It wasn’t just an ordinary intercept … they were being tracked and therefore locked onto.

We used to play this all the time with the USSR but rarely this aggressive.

darwin on August 3, 2014 at 10:42 AM

The original Swedish news story said that the Russian actions were routine and has happened in this very spot some 50 times since May (so basically this happens every 2-3 days). What was unusual is the response

AngusMc on August 3, 2014 at 12:13 PM

You know, Aplombed, we can’t discount the possibility that instead of being painted the RJ actually *heard* something threatening and aborted because of that…

yeff on August 3, 2014 at 12:09 PM

Yep. I remember in the 80′s, the Soviet controllers would routinely tell the pilots to shoot it down IF it crossed the border. Sometimes this was misheard/translated and all hell would break loose.

Aplombed on August 3, 2014 at 12:21 PM

What was unusual is the response

AngusMc on August 3, 2014 at 12:13 PM

agreed.
these are not novice crews in these things, far too valuable an asset for that.
we see them (or used to) at KBGR (bangor maine) as its home to the 101st refuel wing. get a lot of different military a/c (including P4, cool prop job) there.

dmacleo on August 3, 2014 at 12:22 PM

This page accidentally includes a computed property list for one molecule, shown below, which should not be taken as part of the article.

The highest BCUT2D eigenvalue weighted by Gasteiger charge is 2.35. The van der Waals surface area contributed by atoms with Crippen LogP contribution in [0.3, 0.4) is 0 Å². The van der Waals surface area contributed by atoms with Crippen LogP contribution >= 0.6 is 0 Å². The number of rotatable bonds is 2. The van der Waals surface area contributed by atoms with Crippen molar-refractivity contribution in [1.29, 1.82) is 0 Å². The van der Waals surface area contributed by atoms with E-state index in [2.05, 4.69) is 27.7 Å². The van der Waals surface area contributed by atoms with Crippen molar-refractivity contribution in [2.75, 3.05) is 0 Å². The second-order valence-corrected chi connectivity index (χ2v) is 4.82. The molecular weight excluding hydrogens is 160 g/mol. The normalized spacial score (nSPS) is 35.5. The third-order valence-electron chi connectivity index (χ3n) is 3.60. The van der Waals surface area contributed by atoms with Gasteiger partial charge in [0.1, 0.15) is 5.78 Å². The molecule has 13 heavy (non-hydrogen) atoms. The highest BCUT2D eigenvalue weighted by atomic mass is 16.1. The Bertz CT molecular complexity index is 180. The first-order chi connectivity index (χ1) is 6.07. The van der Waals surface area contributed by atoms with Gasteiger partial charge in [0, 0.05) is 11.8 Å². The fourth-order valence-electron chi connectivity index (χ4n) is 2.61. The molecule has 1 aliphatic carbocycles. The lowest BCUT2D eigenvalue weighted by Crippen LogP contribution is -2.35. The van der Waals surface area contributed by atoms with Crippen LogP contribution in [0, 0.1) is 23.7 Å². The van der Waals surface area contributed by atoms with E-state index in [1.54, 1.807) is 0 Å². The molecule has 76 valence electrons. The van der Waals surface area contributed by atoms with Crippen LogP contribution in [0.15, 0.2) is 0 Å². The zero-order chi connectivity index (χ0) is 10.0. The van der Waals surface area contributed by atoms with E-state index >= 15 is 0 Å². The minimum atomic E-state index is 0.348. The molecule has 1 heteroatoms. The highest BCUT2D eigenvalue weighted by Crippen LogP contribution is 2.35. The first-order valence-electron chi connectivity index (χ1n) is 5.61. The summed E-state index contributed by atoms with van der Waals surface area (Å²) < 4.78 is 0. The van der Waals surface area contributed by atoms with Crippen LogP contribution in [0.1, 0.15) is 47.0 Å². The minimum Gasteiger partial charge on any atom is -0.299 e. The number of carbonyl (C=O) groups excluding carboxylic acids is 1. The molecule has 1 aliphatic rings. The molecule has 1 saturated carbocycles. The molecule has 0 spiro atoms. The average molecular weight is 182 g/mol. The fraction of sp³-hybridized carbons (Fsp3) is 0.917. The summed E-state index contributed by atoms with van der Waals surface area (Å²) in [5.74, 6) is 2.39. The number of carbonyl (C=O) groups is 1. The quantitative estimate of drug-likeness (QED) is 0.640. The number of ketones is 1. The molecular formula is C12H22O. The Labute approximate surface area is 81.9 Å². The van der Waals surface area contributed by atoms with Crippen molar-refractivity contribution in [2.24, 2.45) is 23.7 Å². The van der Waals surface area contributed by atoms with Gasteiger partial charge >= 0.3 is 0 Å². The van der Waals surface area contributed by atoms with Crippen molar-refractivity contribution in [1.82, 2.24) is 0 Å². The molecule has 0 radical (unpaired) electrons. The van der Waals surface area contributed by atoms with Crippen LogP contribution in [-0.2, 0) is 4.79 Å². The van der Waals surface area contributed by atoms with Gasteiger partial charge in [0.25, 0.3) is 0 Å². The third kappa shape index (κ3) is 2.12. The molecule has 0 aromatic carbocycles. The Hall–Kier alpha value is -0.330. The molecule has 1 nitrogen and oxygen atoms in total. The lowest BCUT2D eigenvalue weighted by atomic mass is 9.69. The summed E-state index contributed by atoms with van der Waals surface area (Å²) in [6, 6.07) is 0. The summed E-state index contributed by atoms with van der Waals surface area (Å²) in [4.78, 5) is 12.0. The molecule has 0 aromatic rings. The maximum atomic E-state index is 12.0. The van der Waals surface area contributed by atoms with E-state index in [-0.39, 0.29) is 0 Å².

rlwo2008 on August 3, 2014 at 10:27 AM

Exactly. We are not even getting the tip of the iceberg as to incidents involving Russia flexing their military muscles. The question on every military member serving is how much actual support our CiC President lead from behind will demonstrate. If I was still serving I would certainly want to know the President’s daily schedule before any my missions launched. Its a bad day if he’s at a fund raiser or on the golf course.

Gebirgsjager on August 3, 2014 at 12:28 PM

Actually, the Soviets did shoot down a couple of our ELINT/SIGINT/COMINT platforms during the Cold War. Just not public knowledge as it would be today. There were at least a couple I think were operating out of Turkey.

rlwo2008 on August 3, 2014 at 1:03 PM

Angus you are being either:
1) Obstinate; or
2) Ignorant.

Of course the Swedes would say that, they have no incentive to reveal what they can hear or see; further
1) A Swedish radar sight might not “See” ANYTHING different from the last 50 flights of this nature; however
2) A Swedish ESM site might have “Heard” a radically different situation, as some have said, not acquisition radars, but tracking & fire control radars, airborne intercept radars going to “intercept mode”, even GCI operators authorizing a shoot…a Swedish ATC/Air Defense radar is privy to NONE of that, but listening post might.